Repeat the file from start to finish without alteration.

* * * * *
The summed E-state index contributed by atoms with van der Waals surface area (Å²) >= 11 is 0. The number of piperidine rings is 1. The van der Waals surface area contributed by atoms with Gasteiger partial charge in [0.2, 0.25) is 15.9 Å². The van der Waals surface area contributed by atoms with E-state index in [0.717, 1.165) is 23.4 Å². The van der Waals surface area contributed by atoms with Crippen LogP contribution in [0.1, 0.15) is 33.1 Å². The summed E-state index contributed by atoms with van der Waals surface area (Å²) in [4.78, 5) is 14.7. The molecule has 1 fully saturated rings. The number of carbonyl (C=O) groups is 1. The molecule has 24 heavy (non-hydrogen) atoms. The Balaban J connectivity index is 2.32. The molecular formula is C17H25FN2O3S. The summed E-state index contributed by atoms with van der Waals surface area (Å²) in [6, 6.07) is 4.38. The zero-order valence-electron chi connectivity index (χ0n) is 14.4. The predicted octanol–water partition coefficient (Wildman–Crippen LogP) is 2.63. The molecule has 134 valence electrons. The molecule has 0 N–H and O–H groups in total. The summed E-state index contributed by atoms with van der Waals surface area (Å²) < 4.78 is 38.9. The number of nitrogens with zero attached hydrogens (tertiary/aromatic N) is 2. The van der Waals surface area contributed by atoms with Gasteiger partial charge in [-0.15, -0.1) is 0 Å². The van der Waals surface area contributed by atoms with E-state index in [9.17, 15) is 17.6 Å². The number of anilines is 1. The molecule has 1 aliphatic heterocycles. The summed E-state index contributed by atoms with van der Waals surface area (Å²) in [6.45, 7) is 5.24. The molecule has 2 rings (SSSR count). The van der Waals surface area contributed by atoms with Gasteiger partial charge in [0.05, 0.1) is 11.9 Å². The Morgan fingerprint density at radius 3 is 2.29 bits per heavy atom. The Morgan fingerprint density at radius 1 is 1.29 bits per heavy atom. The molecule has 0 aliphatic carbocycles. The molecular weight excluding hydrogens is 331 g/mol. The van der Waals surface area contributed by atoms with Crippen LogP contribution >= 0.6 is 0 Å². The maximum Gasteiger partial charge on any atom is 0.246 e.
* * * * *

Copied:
The summed E-state index contributed by atoms with van der Waals surface area (Å²) >= 11 is 0. The number of piperidine rings is 1. The van der Waals surface area contributed by atoms with Gasteiger partial charge in [0.2, 0.25) is 15.9 Å². The van der Waals surface area contributed by atoms with E-state index in [0.717, 1.165) is 23.4 Å². The van der Waals surface area contributed by atoms with Crippen LogP contribution in [0.1, 0.15) is 33.1 Å². The summed E-state index contributed by atoms with van der Waals surface area (Å²) in [4.78, 5) is 14.7. The molecule has 1 fully saturated rings. The number of carbonyl (C=O) groups is 1. The molecule has 24 heavy (non-hydrogen) atoms. The Balaban J connectivity index is 2.32. The molecular formula is C17H25FN2O3S. The summed E-state index contributed by atoms with van der Waals surface area (Å²) in [6, 6.07) is 4.38. The zero-order valence-electron chi connectivity index (χ0n) is 14.4. The predicted octanol–water partition coefficient (Wildman–Crippen LogP) is 2.63. The molecule has 134 valence electrons. The molecule has 0 N–H and O–H groups in total. The summed E-state index contributed by atoms with van der Waals surface area (Å²) < 4.78 is 38.9. The number of nitrogens with zero attached hydrogens (tertiary/aromatic N) is 2. The van der Waals surface area contributed by atoms with Gasteiger partial charge in [-0.15, -0.1) is 0 Å². The van der Waals surface area contributed by atoms with E-state index in [9.17, 15) is 17.6 Å². The number of anilines is 1. The molecule has 1 aliphatic heterocycles. The summed E-state index contributed by atoms with van der Waals surface area (Å²) in [6.45, 7) is 5.24. The molecule has 2 rings (SSSR count). The van der Waals surface area contributed by atoms with Gasteiger partial charge in [0.05, 0.1) is 11.9 Å². The Morgan fingerprint density at radius 3 is 2.29 bits per heavy atom. The Morgan fingerprint density at radius 1 is 1.29 bits per heavy atom. The molecule has 0 aliphatic carbocycles. The molecular weight excluding hydrogens is 331 g/mol. The van der Waals surface area contributed by atoms with Crippen LogP contribution >= 0.6 is 0 Å². The maximum Gasteiger partial charge on any atom is 0.246 e.